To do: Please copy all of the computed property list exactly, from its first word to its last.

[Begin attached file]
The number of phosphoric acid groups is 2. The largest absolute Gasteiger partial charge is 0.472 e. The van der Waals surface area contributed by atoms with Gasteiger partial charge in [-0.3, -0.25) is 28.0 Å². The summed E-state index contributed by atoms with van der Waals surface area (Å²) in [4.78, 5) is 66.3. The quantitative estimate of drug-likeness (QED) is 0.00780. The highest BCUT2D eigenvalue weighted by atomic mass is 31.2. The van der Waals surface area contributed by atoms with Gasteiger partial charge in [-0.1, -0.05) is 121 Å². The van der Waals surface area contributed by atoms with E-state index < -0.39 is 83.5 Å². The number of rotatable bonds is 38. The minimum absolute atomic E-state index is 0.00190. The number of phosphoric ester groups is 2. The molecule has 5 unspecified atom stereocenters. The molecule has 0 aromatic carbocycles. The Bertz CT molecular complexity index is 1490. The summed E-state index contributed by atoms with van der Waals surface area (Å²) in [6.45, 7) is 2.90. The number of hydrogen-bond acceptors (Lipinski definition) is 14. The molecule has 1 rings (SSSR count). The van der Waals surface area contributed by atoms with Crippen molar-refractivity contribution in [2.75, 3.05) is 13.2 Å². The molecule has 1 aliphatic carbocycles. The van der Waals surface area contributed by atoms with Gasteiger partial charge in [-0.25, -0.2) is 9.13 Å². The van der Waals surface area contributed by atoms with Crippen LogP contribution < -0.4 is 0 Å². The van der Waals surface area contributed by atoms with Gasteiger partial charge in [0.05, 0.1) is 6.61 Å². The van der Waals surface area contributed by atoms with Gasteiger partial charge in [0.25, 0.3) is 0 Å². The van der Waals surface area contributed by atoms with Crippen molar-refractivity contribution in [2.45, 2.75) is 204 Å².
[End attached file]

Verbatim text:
The number of phosphoric acid groups is 2. The largest absolute Gasteiger partial charge is 0.472 e. The van der Waals surface area contributed by atoms with Gasteiger partial charge in [-0.3, -0.25) is 28.0 Å². The summed E-state index contributed by atoms with van der Waals surface area (Å²) in [4.78, 5) is 66.3. The quantitative estimate of drug-likeness (QED) is 0.00780. The highest BCUT2D eigenvalue weighted by atomic mass is 31.2. The van der Waals surface area contributed by atoms with Gasteiger partial charge in [-0.1, -0.05) is 121 Å². The van der Waals surface area contributed by atoms with E-state index < -0.39 is 83.5 Å². The number of rotatable bonds is 38. The minimum absolute atomic E-state index is 0.00190. The number of phosphoric ester groups is 2. The molecule has 5 unspecified atom stereocenters. The molecule has 0 aromatic carbocycles. The Bertz CT molecular complexity index is 1490. The summed E-state index contributed by atoms with van der Waals surface area (Å²) in [6.45, 7) is 2.90. The number of hydrogen-bond acceptors (Lipinski definition) is 14. The molecule has 1 rings (SSSR count). The van der Waals surface area contributed by atoms with Crippen molar-refractivity contribution in [2.75, 3.05) is 13.2 Å². The molecule has 1 aliphatic carbocycles. The van der Waals surface area contributed by atoms with Gasteiger partial charge in [-0.25, -0.2) is 9.13 Å². The van der Waals surface area contributed by atoms with Crippen LogP contribution < -0.4 is 0 Å². The van der Waals surface area contributed by atoms with Gasteiger partial charge in [0.05, 0.1) is 6.61 Å². The van der Waals surface area contributed by atoms with Gasteiger partial charge in [0.25, 0.3) is 0 Å². The van der Waals surface area contributed by atoms with Crippen molar-refractivity contribution in [2.45, 2.75) is 204 Å².